However, the distribution of information by the media to provide the citizenry with the platform to express their views has over the years been on an unequal pedestal. This has resulted into urban/rural information imbalance which has led to two social divide in the society; the information rich and the information poor with adverse effect on voters’ choice especially in rural areas during elections in Nigeria. MacBride et.al, (1980, p.137-157) note that information imbalances are of both quantitative and qualitative and exist within the Third World Countries.
To this end, Ogadigo (2006, p.10) posits that “national development no doubt, is closely tied to availability and accessibility of information in a given environment. Where there is weak internal information flow structure, there is no national development because national development is a product of good information system”.

Thus, the goal of development can only be achieved where the information available is capable of exploring and exploiting the potentials of the people of different classes in the society for development purposes. Information imbalance is a situation whereby some class or segment of people in the society are better exposed to high quality information than others, due to their availability and accessibility to news outlets and sophisticated gadgets of information delivery, and reception.

Writing on the role of the mass media in rural information system in Nigeria, Ocheni and Nwankwo (2012) averred “Arguably, most media houses in the country today believe that since they are situated in the urban areas, their primary task is to satisfy their urban colleagues, who, after all, are mostly those who attend to the media and, of course advertise in the papers and magazines or buy up available air time to slot in their commercials”.


The offshoot of this imbalance, no doubt, has its roots in every facet of national development in Nigeria. It is on this basis, that the researcher would want to ascertain the influence of urban/rural information imbalance on voters’ education in Nigeria, and what should be the role of the media in bridging the divide bearing in mind that education is one of the cardinal functions of the mass media in any society. The mass media are indeed endowed with capacities to wield an enormous influence on the people through widespread voter enlightenment and awareness.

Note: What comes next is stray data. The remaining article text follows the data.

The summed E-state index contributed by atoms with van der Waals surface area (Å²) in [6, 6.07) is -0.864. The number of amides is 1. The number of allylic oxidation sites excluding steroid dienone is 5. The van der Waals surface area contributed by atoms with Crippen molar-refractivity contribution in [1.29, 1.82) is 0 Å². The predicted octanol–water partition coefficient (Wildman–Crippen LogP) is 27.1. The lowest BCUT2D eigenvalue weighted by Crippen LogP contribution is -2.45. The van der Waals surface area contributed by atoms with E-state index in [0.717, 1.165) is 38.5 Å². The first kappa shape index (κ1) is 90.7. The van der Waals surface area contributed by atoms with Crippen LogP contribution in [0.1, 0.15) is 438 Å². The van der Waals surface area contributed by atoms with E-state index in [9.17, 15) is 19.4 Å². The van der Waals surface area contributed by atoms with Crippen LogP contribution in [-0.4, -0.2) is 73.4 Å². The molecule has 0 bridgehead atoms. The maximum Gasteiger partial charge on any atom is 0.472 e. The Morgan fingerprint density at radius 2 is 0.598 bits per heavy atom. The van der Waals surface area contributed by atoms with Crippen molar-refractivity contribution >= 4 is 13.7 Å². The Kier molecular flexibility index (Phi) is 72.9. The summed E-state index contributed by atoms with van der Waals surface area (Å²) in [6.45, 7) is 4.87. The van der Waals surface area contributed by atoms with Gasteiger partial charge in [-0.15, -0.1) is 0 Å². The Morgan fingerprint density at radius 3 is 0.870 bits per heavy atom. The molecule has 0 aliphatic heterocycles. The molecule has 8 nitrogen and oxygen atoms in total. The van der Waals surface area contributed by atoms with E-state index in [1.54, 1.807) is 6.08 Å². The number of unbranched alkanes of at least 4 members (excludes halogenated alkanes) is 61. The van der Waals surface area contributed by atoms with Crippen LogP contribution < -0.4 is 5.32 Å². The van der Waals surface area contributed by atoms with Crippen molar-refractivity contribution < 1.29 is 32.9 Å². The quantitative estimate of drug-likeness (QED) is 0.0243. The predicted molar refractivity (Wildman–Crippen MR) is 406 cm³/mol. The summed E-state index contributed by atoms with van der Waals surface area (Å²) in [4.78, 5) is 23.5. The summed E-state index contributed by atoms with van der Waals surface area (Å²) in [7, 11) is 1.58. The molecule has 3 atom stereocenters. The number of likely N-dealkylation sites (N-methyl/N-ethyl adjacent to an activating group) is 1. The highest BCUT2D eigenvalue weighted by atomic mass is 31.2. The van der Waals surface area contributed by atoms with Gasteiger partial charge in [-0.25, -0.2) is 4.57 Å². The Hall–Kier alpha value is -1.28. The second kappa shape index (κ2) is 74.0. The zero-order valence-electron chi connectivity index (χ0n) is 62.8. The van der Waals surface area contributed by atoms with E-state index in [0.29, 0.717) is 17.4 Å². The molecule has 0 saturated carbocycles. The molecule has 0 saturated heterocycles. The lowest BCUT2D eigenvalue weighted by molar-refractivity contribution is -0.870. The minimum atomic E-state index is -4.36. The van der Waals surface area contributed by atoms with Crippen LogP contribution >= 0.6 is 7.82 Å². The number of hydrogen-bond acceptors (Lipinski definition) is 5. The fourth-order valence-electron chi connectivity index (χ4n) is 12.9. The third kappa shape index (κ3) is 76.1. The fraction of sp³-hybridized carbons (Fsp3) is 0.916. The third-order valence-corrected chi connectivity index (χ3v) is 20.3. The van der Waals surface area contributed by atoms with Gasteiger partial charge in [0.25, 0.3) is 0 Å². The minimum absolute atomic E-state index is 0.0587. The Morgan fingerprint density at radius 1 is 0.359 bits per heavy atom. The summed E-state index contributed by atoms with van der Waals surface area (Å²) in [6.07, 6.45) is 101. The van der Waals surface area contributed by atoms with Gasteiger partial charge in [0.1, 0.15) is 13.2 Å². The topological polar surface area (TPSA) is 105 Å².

Umechukwu (2004), as cited by Ochonogor and Omego (2012), observes that the role of the mass media in the electoral process can be subsumed under enlightenment.He notes that:

Political mobilization means the role played by the mass media in creating awareness, interpretation of issues, personalities, programmes and educating the people purposely to ginger, encourage and motivate them to exercise their political rights and take informed political decision. Such decisions will basically include participating in elections (p. 18)

Voter apathy can actually be eroded through voter education. If people do not participate in the electoral process, then democracy loses its essence. The media through content can enthrone a culture of sound democracy that will surely engender egalitarianism. In corroboration, Ochonogor and Omego (2012) note that;

Following voters’ apathy that has pervaded the entire nations, there is the urgent need for government at all levels to embark on a vigorous citizen’s orientation programme using the mass media and interpersonal communication media to enlighten the public on their civic responsibility. The people should know why they have to participate in the electoral process and what benefits would accrue to them for their involvement (p. 337)


In the same vein, Anim (2008) stressed that the “first fundamental role of the mass media for an opensociety is to gather, process and disseminate the news and information by which people in the society canbe guided to be able to make meaningful contribution towards their own governance” (p. 133). It is in the light of the foregoing, that the extent to which information dissemination between the urban/rural populace during electioneering in Nigeria, does affect the outcome of voters’ choice of candidate, political party, and willingness to participate in the electoral process will be considered. This is taking into cognisance, that voter education is a prerequisite for sustaining democracy. Sewant (2000) corroborates this when he notes that “the requisites of democracy include; a well-informed citizenry.....